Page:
The Effects of Inflation on Farmland Values
The question “Why is farmland a good investment?” typically generates the response from anyone involved with the asset class that farmland investments serve as an inflation hedge, and that farmland also provides important diversification benefits compared to other financial investments. Before the term inflation hedge can be understood, it is important to grasp how inflation is determined and its impact on the economy and, of course, on farmland values.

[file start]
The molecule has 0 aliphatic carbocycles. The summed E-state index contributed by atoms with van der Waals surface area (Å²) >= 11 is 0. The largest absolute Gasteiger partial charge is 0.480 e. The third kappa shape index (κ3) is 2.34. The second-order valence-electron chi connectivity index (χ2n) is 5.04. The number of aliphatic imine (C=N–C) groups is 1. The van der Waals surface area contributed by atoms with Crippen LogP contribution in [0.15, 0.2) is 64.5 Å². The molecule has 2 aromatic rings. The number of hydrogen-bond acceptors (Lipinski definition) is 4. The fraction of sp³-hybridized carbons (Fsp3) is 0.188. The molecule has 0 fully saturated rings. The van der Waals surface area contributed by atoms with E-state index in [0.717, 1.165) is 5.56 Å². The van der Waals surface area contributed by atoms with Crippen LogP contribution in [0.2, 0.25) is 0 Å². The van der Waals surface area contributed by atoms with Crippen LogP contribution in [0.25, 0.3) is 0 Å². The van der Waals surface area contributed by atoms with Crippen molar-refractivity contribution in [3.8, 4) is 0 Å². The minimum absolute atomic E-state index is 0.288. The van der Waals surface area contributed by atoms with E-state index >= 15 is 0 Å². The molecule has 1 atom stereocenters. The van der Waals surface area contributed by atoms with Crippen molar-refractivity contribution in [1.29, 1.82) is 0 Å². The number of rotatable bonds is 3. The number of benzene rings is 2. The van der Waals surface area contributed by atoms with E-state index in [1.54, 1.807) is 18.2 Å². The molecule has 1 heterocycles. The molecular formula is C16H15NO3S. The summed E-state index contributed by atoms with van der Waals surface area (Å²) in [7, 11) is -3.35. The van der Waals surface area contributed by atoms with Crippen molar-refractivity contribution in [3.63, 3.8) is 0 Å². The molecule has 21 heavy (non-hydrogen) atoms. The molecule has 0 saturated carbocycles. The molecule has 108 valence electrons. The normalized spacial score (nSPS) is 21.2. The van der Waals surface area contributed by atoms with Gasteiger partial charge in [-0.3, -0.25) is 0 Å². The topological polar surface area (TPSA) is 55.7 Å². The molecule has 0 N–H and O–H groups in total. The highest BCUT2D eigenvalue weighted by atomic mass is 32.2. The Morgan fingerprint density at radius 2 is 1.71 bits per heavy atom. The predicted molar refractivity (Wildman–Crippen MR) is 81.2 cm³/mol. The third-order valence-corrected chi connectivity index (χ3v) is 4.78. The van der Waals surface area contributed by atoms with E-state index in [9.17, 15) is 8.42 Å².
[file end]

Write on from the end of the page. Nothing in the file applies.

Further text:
The Bureau of Labor Statistics (BLS) measures and reports current inflation through various indexes, including the Consumer Price Index (CPI) and the Personal Consumption Expenditures (PCE), both to monitor a variety of prices for goods and services that consumers buy. These measures refer to a different concept than asset inflation, which is discussed later in the article. Since 2012 under then-Chairman Bernanke, the Federal Reserve has had a long-run target inflation rate of 2% until that guidance was removed in an effort to limit restrictions to the economy’s growth. Several factors can cause inflation, but current inflationary pressures are coming from recent adjustments to fiscal and monetary policy as well as responses to the coronavirus pandemic by the Federal government. Over the last 12 months, we have experienced record fiscal stimulus through the $2.2 trillion CARES Act with the inclusion of total PPP loan funds of $796 billion, monthly government purchases of $80 billion worth of Treasury debt, and $40 billion of residential mortgage-backed securities. An additional proposed $1.9 trillion stimulus is being debated within the House and Senate, and depending on the resolution of the coronavirus pandemic, it could be followed with additional stimulus payments. The current total direct stimulus that legislation has issued for coronavirus relief is tipping the scales at roughly $3.5 trillion. There are not too many statistics that raise an eyebrow except for one recent statement that it is estimated 35% of all the dollars currently in circulation have been printed since March 2020. The disruptions in the economy due to the pandemic have not been partial to the United States, and other global economies are following the trend of relaxed monetary and fiscal policy. An interesting takeaway is the rarity that most global economies have turned on the printing presses, which will encourage inflation globally instead of country-specific. The effect of expanded fiscal stimulus and coordinated monetary policy could easily lead to inflation, meaning that it would take more dollars to purchase something at its current value and to the declining value of the dollar in trade-related applications. An article from Investopedia helps explain the balancing act the government faces in managing the economy. As it is commonly described, the Federal Reserve is allowing the economy to ‘run hot’ by increasing the money supply and devaluing the dollar with a corresponding effort to keep interest rates low. This environment sets the stage for increased farmland values as more dollars would be required to purchase the same acre of farmland, hence the hedge against inflation.